The Doctor then jumps in the TARDIS and materializes on that Christmas Eve when Kazran was twelve-and-a-half (Laurence Belcher). Together they have an adventurous night, fleeing from a sky shark before saving it’s life, with the help of Abigail who is accidentally thawed out in the whole mess and uses her gorgeous singing voice to sooth the shark. So the Doctor begins jumping through Kazran’s life one Christmas Eve at a time. Each year he arrives, they let Abigail out and go on Christmas Eve adventures together all throughout time and space.
As is always the case with Doctor Who, this gives us SO MANY angles for analysis. But, when we’re talking about what Christmas means to me, it all comes down to what plays out on these many Christmas Eves, and the effect they have on Kazran. When we boil down why we love Christmas – why it explodes around us from the end of October through the beginning of January every year in the form of Christmas decorations and music and shopping and presents and cookies and sweaters and candy and cards and TV specials and movies – it’s because, at its heart, Christmas is a time to be together. We joke or roll our eyes at how quickly stores convert themselves to Christmas and how long it hangs around. But of course it does! We buy, do, and revel in all that stuff because we love this time of year. And we love this time of year because, all trappings aside, it’s a time to gather close to one another.
We make a point of reaching out and connecting. It can be with a Christmas card or a text. It can be with a visit or a dinner out to catch-up. It can be a bit of a chore, sitting down with those relatives we don’t (sometimes with good reason XD) see regularly or it can be a celebration made all the more beautiful by the festive light of love it casts on the relationships we regularly fill our lives with. As this episode points out, this is ancient. For millennia we’ve had feasts and festivals to mark this time. We intentionally stop, turn to one another, and hug. Well done. Well done everyone. We’re halfway out of the dark. But even in lieu of mindfully participating in these ancient rites the draw to one another remains. At Christmastime, we make a point to reach out and to be with one another.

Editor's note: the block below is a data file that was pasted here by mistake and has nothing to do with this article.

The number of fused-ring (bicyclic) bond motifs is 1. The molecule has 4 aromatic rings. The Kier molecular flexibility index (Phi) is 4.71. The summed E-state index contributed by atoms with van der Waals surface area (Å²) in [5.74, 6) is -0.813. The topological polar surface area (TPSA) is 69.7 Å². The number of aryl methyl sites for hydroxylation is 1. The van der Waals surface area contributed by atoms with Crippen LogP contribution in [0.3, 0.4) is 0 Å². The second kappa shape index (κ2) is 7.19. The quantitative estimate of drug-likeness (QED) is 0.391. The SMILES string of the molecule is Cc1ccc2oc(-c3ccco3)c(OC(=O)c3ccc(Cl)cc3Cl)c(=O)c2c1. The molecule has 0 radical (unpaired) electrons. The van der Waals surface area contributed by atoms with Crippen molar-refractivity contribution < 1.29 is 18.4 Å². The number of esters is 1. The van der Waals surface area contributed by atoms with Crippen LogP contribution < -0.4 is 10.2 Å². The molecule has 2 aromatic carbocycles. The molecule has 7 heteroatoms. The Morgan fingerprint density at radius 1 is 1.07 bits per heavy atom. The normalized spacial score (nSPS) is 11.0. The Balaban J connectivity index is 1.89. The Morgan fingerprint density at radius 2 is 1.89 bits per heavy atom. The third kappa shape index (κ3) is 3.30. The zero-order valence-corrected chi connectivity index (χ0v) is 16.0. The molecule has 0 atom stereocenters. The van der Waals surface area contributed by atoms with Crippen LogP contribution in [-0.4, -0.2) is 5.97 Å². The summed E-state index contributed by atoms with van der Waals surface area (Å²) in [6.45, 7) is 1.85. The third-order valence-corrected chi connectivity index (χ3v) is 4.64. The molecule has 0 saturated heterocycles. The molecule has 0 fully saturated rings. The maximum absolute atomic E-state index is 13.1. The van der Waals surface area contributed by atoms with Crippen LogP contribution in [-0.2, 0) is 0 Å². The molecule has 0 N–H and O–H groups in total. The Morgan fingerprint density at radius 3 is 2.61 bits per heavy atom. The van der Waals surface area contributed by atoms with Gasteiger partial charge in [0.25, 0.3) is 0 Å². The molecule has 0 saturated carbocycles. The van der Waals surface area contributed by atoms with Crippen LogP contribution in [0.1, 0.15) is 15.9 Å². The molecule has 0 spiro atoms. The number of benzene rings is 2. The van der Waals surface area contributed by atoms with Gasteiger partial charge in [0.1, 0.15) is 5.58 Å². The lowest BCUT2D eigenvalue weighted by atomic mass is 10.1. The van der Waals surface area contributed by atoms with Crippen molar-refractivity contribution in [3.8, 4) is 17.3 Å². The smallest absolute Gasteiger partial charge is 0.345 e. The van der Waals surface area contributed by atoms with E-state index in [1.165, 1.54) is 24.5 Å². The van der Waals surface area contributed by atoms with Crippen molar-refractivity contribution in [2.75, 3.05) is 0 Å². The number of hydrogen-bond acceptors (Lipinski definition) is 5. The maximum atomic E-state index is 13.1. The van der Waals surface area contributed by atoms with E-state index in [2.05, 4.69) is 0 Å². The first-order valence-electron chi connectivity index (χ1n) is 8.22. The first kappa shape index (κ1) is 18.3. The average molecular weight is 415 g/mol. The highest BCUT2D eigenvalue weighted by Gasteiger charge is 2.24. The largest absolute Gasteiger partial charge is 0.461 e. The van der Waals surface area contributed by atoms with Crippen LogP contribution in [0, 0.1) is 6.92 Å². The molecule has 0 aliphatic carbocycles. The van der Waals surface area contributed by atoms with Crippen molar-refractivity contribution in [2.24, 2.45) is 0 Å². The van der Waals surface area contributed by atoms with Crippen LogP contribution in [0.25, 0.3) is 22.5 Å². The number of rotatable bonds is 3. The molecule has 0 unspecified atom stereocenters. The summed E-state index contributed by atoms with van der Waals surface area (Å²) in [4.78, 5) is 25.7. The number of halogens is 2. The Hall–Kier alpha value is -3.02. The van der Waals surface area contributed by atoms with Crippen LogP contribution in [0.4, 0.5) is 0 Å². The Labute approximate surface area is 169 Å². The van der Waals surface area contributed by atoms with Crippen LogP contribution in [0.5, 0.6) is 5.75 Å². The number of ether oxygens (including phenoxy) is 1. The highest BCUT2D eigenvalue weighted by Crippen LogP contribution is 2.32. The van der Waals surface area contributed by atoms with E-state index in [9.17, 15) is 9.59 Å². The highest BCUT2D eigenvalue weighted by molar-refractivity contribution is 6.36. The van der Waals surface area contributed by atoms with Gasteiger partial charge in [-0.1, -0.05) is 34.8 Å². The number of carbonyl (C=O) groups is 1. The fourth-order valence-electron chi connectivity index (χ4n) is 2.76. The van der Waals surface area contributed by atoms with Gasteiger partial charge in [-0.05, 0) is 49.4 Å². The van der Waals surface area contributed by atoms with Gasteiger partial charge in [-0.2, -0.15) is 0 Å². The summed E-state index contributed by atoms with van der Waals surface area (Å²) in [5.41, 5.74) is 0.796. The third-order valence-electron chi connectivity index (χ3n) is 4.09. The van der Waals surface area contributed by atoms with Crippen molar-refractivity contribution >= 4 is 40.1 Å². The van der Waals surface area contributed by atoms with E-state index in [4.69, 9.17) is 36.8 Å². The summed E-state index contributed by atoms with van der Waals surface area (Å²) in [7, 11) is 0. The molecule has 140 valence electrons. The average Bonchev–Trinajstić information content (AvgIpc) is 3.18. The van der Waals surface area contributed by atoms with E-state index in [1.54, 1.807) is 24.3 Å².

We can’t survive alone. And we certainly can’t find our way out of the dark on our own. As much as I love shopping for and giving gifts (getting them can be pretty fun, too), that’s not what I remember when I think of Christmas. The memories that flood me with warmth, laughter, and the occasional tears of happiness are sitting around the tree in my parents’ family room every Christmas morning of my life. It’s watching National Lampoon’s Christmas Vacation together in that family room every year, too :D. It’s Christmas Eve with Dad’s side of the family and Christmas Day with Mom’s. It’s jamming more people than should comfortably be in Grandma’s house in there together, yet somehow there’s always more than enough room. It’s making dinner plans to catch-up with old friends over the Christmas break, settling into a booth at some bustling restaurant filled with people doing the same. It’s the hugs goodbye and wishes of “Merry Christmas!” exchanged with Theresa, Ashley, Sarah, Hannah, and Matthew at work on the last day before the holiday begins and how those hugs magically feel full of even more love than usual. It’s all the Christmases with Kalie’s family and how much a part of their family I became and now, even though we’ve broken up, we remain best friends and I still feel as much a part of their family (and vice versa) as I’ve ever been. It’s listening to Mom, Dad, David, Aunt Judy, Melanie, and Grandma when she was alive recount every Hallmark Christmas movie they watched that week at every Friday night dinner – and it’s Grandma, last year, not coming to the table to eat until she saw the final dance in Christmas Waltz, her all-time favorite Hallmark movie :).